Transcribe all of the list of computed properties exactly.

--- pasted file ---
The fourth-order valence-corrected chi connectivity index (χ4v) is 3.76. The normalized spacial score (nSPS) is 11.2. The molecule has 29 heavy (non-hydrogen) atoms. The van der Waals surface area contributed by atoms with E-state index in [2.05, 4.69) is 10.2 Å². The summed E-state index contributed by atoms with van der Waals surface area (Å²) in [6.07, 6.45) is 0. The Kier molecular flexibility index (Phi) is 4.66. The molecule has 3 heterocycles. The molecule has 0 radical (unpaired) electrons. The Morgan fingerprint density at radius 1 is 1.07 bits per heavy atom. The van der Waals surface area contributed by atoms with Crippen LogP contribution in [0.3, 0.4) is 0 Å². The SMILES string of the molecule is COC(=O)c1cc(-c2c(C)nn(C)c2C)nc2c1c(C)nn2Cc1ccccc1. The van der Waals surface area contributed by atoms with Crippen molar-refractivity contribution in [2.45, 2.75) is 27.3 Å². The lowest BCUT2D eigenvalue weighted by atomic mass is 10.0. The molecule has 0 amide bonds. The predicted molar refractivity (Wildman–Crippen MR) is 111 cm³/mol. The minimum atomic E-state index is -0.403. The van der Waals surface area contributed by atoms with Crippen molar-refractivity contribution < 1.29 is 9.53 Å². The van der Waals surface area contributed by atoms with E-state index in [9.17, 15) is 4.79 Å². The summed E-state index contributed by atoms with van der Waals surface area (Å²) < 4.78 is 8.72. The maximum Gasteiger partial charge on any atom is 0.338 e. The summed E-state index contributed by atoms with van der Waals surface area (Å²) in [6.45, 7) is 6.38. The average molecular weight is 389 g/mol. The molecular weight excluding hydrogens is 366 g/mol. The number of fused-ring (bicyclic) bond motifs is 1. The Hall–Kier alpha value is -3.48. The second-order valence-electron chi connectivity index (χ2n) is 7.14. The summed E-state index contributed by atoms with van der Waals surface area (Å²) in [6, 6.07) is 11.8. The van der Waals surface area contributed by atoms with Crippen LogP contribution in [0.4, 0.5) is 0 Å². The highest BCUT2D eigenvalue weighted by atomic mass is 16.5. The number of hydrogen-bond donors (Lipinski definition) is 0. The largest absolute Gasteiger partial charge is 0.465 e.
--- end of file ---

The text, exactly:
The fourth-order valence-corrected chi connectivity index (χ4v) is 3.76. The normalized spacial score (nSPS) is 11.2. The molecule has 29 heavy (non-hydrogen) atoms. The van der Waals surface area contributed by atoms with E-state index in [2.05, 4.69) is 10.2 Å². The summed E-state index contributed by atoms with van der Waals surface area (Å²) in [6.07, 6.45) is 0. The Kier molecular flexibility index (Phi) is 4.66. The molecule has 3 heterocycles. The molecule has 0 radical (unpaired) electrons. The Morgan fingerprint density at radius 1 is 1.07 bits per heavy atom. The van der Waals surface area contributed by atoms with Crippen LogP contribution in [0.3, 0.4) is 0 Å². The SMILES string of the molecule is COC(=O)c1cc(-c2c(C)nn(C)c2C)nc2c1c(C)nn2Cc1ccccc1. The van der Waals surface area contributed by atoms with Crippen molar-refractivity contribution in [2.45, 2.75) is 27.3 Å². The lowest BCUT2D eigenvalue weighted by atomic mass is 10.0. The molecule has 0 amide bonds. The predicted molar refractivity (Wildman–Crippen MR) is 111 cm³/mol. The minimum atomic E-state index is -0.403. The van der Waals surface area contributed by atoms with Crippen molar-refractivity contribution < 1.29 is 9.53 Å². The van der Waals surface area contributed by atoms with E-state index in [9.17, 15) is 4.79 Å². The summed E-state index contributed by atoms with van der Waals surface area (Å²) < 4.78 is 8.72. The maximum Gasteiger partial charge on any atom is 0.338 e. The summed E-state index contributed by atoms with van der Waals surface area (Å²) in [6.45, 7) is 6.38. The average molecular weight is 389 g/mol. The molecular weight excluding hydrogens is 366 g/mol. The number of fused-ring (bicyclic) bond motifs is 1. The Hall–Kier alpha value is -3.48. The second-order valence-electron chi connectivity index (χ2n) is 7.14. The summed E-state index contributed by atoms with van der Waals surface area (Å²) in [6, 6.07) is 11.8. The van der Waals surface area contributed by atoms with Crippen LogP contribution in [0.4, 0.5) is 0 Å². The highest BCUT2D eigenvalue weighted by atomic mass is 16.5. The number of hydrogen-bond donors (Lipinski definition) is 0. The largest absolute Gasteiger partial charge is 0.465 e.